Rumour has never had greater authority.

As the John Terry story broke (the ex England Football Captain) a source (rumour) from the Capello camp (the England Football Manager) said“It wasn’t one thing with Terry. It was the rumours. It was getting worse every day.”

It was the rumours…not the facts… the rumours.

And it’s not just rumours and gossips that carry impact. It’s insinuations, nods and winks as well.
Rumour is the biggest aggressive marketing tool we have…and I don’t want to be the first one to say it but have you heard that Sir Martin Sorrell …

(Already the expectations about WPP have been raised and the bloodlust has been stirred and stimulated.)

The old adage “there’s no smoke without a fire” has become “where there’s a rumour there’s a story”…and where there’s a story there’s an audience. And where there’s an audience the bushfire spreads very fast.

And it’s hard to put out because we enjoy bad news and feet of clay.

Monday, 1 February 2010

The Many Tragedies in Haiti

I am hesitant to write something that I know will upset many people but here goes because I think this is really important.

If you give money to Haiti by all means do it to salve your conscience but not to do any real good because -

  • It isn’t needed (the USA has already put in more than $100 million and as much as it will take thereafter)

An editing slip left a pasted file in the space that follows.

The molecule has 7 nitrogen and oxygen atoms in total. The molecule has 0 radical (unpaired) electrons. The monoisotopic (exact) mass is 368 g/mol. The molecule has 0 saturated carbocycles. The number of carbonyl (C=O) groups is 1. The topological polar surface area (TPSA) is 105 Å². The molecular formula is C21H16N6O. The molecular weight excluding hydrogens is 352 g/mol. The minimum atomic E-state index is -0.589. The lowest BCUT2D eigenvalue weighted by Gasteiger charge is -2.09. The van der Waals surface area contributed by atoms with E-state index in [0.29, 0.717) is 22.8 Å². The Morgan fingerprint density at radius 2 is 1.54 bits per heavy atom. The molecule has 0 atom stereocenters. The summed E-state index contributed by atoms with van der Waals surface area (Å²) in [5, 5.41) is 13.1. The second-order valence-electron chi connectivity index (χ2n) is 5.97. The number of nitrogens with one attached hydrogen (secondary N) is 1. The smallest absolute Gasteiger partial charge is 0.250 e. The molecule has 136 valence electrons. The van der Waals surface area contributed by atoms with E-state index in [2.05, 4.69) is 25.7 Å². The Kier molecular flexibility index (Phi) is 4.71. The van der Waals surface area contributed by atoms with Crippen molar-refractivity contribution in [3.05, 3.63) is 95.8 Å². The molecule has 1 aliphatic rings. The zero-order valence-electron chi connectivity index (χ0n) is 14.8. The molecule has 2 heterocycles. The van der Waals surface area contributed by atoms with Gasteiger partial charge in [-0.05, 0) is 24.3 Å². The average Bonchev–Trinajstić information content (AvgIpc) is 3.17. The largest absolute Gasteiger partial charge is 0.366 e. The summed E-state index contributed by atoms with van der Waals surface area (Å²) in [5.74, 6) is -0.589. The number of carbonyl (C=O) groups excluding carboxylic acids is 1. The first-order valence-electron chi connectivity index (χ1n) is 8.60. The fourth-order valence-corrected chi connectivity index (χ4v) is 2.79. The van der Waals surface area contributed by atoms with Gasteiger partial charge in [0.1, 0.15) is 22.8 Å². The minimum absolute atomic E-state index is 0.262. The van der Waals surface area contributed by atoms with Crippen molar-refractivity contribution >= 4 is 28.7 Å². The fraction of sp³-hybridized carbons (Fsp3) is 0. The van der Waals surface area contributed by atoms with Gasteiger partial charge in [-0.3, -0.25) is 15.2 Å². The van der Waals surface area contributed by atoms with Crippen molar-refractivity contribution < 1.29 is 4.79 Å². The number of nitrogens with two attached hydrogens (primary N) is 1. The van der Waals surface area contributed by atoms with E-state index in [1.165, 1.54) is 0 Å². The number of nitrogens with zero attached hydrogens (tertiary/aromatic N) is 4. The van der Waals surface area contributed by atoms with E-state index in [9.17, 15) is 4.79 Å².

• It won’t get to the people anyway – it never does – the Tsunami money (for instance) is still unused for the purposes intended although it’s helping the Indonesian economy
  • Money gets somehow…lost… in these situations …the Haitians themselves have a neat way of putting it “when a Haitian Minister skims 15% of aid money it’s called corruption, but when an aid agency takes 50% it’s called overheads”.
  • The NGOs are on a vanity show trying to prove how important they are (Andy Kershaw of the Independent savaged Oxfam for emptily conducting “assessments” as people died)
  • But the clincher is that the USA has put more troops into Haiti than we have in Afghanistan –20,000 it’s said - to maintain security. They fear a bloodbath could follow the turmoil with gang warfare.
  • So whatever we think has no weight or influence when compared to the US control of airport, aid, money, food, in fact - control of everything.